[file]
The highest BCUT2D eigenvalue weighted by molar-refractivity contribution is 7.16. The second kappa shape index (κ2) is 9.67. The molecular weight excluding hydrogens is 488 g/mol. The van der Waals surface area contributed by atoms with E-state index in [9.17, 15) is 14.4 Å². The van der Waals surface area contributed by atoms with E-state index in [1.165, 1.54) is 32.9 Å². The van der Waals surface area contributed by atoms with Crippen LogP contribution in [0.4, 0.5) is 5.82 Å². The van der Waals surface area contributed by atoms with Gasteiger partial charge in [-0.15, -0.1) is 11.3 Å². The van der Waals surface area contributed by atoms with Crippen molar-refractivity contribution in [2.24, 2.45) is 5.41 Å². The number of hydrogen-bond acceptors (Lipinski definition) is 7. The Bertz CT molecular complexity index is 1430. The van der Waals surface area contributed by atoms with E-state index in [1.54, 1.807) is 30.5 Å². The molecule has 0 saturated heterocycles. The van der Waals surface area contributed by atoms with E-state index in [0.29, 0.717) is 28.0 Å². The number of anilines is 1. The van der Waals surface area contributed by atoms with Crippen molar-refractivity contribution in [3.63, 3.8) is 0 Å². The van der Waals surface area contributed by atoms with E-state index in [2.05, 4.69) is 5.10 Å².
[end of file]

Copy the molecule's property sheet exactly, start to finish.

The highest BCUT2D eigenvalue weighted by molar-refractivity contribution is 7.16. The second kappa shape index (κ2) is 9.67. The molecular weight excluding hydrogens is 488 g/mol. The van der Waals surface area contributed by atoms with E-state index in [9.17, 15) is 14.4 Å². The van der Waals surface area contributed by atoms with E-state index in [1.165, 1.54) is 32.9 Å². The van der Waals surface area contributed by atoms with Crippen LogP contribution in [0.4, 0.5) is 5.82 Å². The van der Waals surface area contributed by atoms with Gasteiger partial charge in [-0.15, -0.1) is 11.3 Å². The van der Waals surface area contributed by atoms with Crippen molar-refractivity contribution in [2.24, 2.45) is 5.41 Å². The number of hydrogen-bond acceptors (Lipinski definition) is 7. The Bertz CT molecular complexity index is 1430. The van der Waals surface area contributed by atoms with E-state index in [1.54, 1.807) is 30.5 Å². The molecule has 0 saturated heterocycles. The van der Waals surface area contributed by atoms with E-state index in [0.29, 0.717) is 28.0 Å². The number of anilines is 1. The van der Waals surface area contributed by atoms with Crippen molar-refractivity contribution in [3.63, 3.8) is 0 Å². The van der Waals surface area contributed by atoms with E-state index in [2.05, 4.69) is 5.10 Å².